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China's President-To-Be Mysteriously Absent

The man in line to be China's next President has missed a number of official functions recently — leading to speculation about his health. Xi Jinping who's expected to take over the presidency next month, has not been seen in public for the last ten days. Comments on Chinese microblogging sites suggested he might be severely ill, or had been injured in a car crash. However wire reports quoting unnamed official sources say Xi has injured his back while swimming, and is avoiding public events while he recovers.
NPR

What We Know About Iran's Nuclear Program

A report from the International Atomic Energy Agency shows that Iran has continued its efforts to enrich uranium. Ever-tightening sanctions appear to be putting a strain on the Iranian economy, but have done little to deter Iran's enrichment program.
NPR

The Mysterious Case Of China's Disappearing Heir Apparent

Xi Jinping, the next in line to succeed President Hu Jintao, has missed important meetings in the past week, with officials offering no explanation for his sudden disappearance.
NPR

China Sends Patrol Boats To Islands Disputed With Japan

Despite Beijing's claim of sovereignty over the islands, Japan has nationalized them as part of a deal to buy them from private Japanese owners.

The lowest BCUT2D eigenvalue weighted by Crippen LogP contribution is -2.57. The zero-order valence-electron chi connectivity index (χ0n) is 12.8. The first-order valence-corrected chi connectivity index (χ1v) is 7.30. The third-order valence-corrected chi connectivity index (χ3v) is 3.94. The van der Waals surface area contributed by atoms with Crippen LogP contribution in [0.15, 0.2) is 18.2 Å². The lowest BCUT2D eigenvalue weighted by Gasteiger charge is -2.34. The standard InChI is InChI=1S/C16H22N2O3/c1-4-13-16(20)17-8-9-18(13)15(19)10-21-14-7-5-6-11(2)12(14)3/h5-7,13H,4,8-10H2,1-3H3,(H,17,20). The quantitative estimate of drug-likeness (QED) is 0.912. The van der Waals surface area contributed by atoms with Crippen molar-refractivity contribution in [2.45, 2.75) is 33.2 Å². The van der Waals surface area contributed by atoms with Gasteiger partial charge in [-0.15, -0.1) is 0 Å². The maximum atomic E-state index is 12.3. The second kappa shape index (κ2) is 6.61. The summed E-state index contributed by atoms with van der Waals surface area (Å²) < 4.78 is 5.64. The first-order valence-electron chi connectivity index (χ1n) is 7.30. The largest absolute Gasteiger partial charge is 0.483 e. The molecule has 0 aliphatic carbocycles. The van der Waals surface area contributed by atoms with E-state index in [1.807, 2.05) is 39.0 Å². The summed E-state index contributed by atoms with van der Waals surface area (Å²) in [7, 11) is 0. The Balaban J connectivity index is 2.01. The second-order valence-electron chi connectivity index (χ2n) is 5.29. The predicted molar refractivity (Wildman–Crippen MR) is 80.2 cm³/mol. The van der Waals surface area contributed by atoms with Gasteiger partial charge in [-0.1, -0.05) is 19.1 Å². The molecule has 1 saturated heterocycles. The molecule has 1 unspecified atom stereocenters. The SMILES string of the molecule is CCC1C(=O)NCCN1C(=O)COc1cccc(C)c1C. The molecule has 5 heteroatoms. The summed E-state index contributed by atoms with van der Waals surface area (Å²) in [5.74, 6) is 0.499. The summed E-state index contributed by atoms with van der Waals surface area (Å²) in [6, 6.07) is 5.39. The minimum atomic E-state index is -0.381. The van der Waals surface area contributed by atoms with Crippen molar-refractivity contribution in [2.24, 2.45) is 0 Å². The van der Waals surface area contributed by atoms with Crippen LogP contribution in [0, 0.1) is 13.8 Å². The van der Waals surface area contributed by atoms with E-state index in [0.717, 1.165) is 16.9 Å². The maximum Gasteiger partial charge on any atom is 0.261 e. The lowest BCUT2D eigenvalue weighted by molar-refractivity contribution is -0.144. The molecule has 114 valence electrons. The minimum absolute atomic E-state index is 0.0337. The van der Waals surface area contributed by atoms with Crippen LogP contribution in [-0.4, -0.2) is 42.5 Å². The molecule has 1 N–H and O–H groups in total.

NPR

Fears Of Currency Devaluation Mount In Egypt

Throughout the government's transitional period, the Egyptian pound remained stable because the government shored it up through foreign reserves. As those reserves reach dangerously low levels, concern is mounting that a major currency devaluation is imminent.
NPR

Army Aims To Use Words, Not Weapons, With Afghans

As the U.S. military steps up training of Afghan troops in preparation for the U.S. withdrawal in 2014, it has also ratcheted up its efforts to train U.S. soldiers in Afghan language and customs. This year, the Army has more than doubled the number of soldiers trained in Pashto and Dari.
NPR

Candidates Criticize China; Presidents Show Caution

For more than three decades, presidential candidates have talked tough about China during the campaign season. But in the Oval Office, presidents have generally been much less aggressive.

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